Sunday, January 11, 2009

Nouvelle Vague

I'm talking about the French band. Their music is everywhere. In movies, ads, TV shows, runways, and yet, not too many people know who they are. Nouvelle Vague music is even featured in Korean dramas ("(This Is Not a) Love Song" is the anthem for Soulmate).

Maybe because Nouvelle Vague remakes old songs like "Dance With Me" and "Too Drunk to Fuck". Maybe because their music is so laid back that they merge seamlessly with whatever they're paired with. Maybe because their covers are more mood than music so it goes directly into the subconscious. I don't know. But I do love their covers: "I Melt With You", "Making Plans For Nigel", "Human Fly"...

nouvelle vague with me .... from bande a part

Tuesday, January 6, 2009

Can Korean Dramas Make an Impact in the US?

I was delighted to find out that the "Mom's Dead Upset" entry was recently mentioned in a book review at The Learned Fangirl blog. One of the books Fangirl reviewed was Mark James Russell's Pop Goes Korea and TV Kitty gets involved when Fangirl questions Russell's statement "Korean television also travels poorly to the West, coming across as histrionic soap operas. … But for people used to C.S.I. and The Sopranos, there are only so many stories of separated twins and dying lost loves that one can take."

Fangirl points out that more and more US audiences are being attracted to these "histrionic" shows. That got me thinking and I'd like to bring out some more points. Korean soaps and dramas do tend to strangle themselves with the same bag of tricks: orphans, incest issues (mainly the cultural ban on in-laws marrying in-laws), obsessive love, poor girls marrying rich boys, rich girls making poor girls miserable, the mother-in-law from hell, etc (did I mention orphans?). But US soaps and dramas have their own bag of tricks, so nothing new there. And, if you've been watching the latest wave of Korean shows, you'll see that even Koreans are getting sick of those cliches. One of the reasons I loved Mom's Dead Upset was precisely because it wasn't the usual Korean drama. And the same can be said of so many of the latest popular Korean dramas and comedies: Princess Diaries, a.k.a Goong (a wonderfully imaginative story that asks "what if the Korean royal family were still around?", adapted from a comic book), Women of the Sun, Couple or Trouble (a remake of the US movie Overboard, but so much better), Windy City, etc. There's even Worlds Within (a dramedy about the Korean TV drama factory) which basically pleads with all its heart for more innovative Korean dramas. The Korean TV industry is in the middle of a huge creative drive, probably inspired by the drive in the Korean film industry.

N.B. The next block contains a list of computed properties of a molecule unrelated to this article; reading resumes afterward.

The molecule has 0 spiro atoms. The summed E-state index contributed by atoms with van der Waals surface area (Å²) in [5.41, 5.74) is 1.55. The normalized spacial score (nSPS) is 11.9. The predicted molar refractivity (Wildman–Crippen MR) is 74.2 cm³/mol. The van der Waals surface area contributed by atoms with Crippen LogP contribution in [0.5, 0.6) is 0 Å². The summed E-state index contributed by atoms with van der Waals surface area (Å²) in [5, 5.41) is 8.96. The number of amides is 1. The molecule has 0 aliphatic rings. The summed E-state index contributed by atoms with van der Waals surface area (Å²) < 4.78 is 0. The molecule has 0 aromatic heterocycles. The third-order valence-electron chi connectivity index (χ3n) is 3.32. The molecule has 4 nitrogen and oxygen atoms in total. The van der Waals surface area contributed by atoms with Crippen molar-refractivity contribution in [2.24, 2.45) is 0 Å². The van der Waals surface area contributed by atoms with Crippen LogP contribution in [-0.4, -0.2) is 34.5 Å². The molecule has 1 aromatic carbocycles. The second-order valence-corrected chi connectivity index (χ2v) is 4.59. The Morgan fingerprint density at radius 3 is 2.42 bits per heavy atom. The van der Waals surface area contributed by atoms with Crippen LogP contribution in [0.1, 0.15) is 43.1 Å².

But going back to Mr. Russell's statement, I find there's something very basic that he's not getting. He mentions CSI and Sopranos and how that's changed the viewing tastes of Americans. I'd dispute that. I'm always surprised by how popular shows like Brothers and Sisters and Two and a Half Men are. Nothing innovative about these shows. Brothers and Sisters could have been made in the 70s — just replace the gay relationships with interfaith or something. And what about Privileged? Poor girl, abandoned when young by mom, gets job tutoring rich girls and falls in love with a rich guy. Gee, sounds like a Korean show. Her mom even defrauds the rich guy — a classic Korean plot device (what's a Korean show without someone running away with a chunk of cash). Also, aren't shows like CSI and Sopranos mostly watched by men? And as a man, isn't Russell completely dismissing the female demographic? Just like Hollywood has historically done to its detriment? Korean TV dramas and comedies attract women viewers. Winter Sonata was hugely popular with women all across Asia. And if you go into US message boards about Korean dramas, it'll be mostly women posting. Guns, blood, dead bodies and slick who-done-its are the kitsch of men. Long lost loves, torn families, Cinderella stories are the kitsch of women. Go figure.

And I'll tell you one thing I like about Korean shows versus American shows: there's this unabashed, uncynical love of sentimentality. These shows say there's nothing wrong with wearing your heart on your sleeve. And how wonderful is that?